Independent review wants free ID cards, minimal biometrics

I’m surprised how little coverage I’ve seen of the long-awaited report by Sir James Crosby (ex boss of Halifax/HBOS) into ‘Challenges and opportunities in identity cards assurance’, published last week by the Treasury. (See press release, full doc as PDF.) It makes a number of interesting proposals, none of which merited a specific mention in the press release.
Absolutely correctly, Sir James says the potential of any such scheme ‘lies in the extent to which it is created by consumers for consumers.’ He points to a ‘fundamental’ distinction between ‘identity management’, where systems are built for the benefit of the database manager (ie government, in this case); and ‘identity assurance’, which ‘meets an important consumer need without necessarily providing any spin-off benefits to the owner of any database’.
The national security aspect becomes a pleasant side-effect. As he rightly notes, ‘a consumer-led universal scheme would better deliver on national security goals than any scheme with its origins in security and data sharing.’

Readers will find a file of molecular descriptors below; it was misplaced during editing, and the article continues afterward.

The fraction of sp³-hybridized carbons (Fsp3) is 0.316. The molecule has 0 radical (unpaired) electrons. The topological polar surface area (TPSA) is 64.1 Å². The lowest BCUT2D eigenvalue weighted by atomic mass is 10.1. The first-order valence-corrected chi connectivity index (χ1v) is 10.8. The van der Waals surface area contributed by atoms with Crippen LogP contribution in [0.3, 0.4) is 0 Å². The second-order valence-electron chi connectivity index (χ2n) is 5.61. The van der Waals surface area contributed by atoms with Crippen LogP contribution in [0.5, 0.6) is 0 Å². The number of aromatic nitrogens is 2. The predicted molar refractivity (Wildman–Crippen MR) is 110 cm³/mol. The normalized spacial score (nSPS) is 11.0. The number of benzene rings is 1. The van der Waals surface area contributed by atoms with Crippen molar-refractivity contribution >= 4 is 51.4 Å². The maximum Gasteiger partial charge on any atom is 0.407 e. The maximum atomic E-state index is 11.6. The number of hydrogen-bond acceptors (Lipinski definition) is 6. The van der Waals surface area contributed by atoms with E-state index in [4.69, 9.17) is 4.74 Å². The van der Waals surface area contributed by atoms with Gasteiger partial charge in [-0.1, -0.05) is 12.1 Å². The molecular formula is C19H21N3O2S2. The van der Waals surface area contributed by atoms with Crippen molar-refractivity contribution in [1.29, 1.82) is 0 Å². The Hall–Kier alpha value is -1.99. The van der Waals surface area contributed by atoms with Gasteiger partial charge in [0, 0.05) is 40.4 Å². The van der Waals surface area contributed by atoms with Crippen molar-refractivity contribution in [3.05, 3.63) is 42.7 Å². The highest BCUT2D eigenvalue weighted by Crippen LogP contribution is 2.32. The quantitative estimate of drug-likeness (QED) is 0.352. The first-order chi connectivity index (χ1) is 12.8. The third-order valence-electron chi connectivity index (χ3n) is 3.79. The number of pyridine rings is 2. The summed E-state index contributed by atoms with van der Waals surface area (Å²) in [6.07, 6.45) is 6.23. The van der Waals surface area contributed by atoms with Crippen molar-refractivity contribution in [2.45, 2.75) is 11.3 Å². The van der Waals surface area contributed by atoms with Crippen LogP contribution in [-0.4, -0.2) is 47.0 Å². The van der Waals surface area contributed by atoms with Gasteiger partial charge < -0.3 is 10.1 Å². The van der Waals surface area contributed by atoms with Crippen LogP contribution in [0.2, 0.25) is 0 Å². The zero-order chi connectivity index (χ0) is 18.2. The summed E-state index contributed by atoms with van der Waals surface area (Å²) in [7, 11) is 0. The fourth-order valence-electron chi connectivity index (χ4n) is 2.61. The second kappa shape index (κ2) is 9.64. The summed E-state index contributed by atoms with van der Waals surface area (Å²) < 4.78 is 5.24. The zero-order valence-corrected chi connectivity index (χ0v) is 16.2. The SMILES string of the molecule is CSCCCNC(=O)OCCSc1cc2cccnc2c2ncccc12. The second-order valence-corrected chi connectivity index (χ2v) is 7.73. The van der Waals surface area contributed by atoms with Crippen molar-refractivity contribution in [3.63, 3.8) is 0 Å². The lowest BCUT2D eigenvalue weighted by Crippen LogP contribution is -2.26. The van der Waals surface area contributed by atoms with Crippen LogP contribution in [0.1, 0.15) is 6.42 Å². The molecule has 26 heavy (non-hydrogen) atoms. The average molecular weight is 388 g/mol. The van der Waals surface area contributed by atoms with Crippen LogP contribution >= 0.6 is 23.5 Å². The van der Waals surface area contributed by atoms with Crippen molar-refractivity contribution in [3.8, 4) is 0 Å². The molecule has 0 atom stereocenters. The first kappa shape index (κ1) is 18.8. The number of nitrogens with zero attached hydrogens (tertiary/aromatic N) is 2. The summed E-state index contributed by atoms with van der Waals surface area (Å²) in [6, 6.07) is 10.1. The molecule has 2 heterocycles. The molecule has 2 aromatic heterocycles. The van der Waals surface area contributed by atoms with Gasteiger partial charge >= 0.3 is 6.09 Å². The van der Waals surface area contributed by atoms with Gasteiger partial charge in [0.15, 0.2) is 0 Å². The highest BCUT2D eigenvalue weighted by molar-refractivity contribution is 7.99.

Effectively, he calls for a ‘Chip and PIN’ card with a photograph on it: three independent factors – something you have, something you know, and something you are’. ‘It is the combination of such independent factors, rather than their technological complexity and individual strength,’ he writes, ‘which largely determines the resilience of the verification process.’ Well, it’s certainly got simplicity in its favour.
He says explicitly that ‘full biometric images (other than photographs) should not be kept‘; that the scheme should be operated independently of Government; and that it should be provided free of charge. But no matter how welcome and compelling his recommendations might be, there’s little sign of the Home Office swaying.
If you’ve got any interest in this subject, I urge you to read (at least) the executive summary of the Crosby report. It’s the most articulate and balanced review of the subject that I’ve yet seen. And it’s a subject we all need to care about. Nothing right now cuts as deeply to the heart of civil engagement – both in terms of what it is, and how it gets rolled out. And the signs aren’t yet good.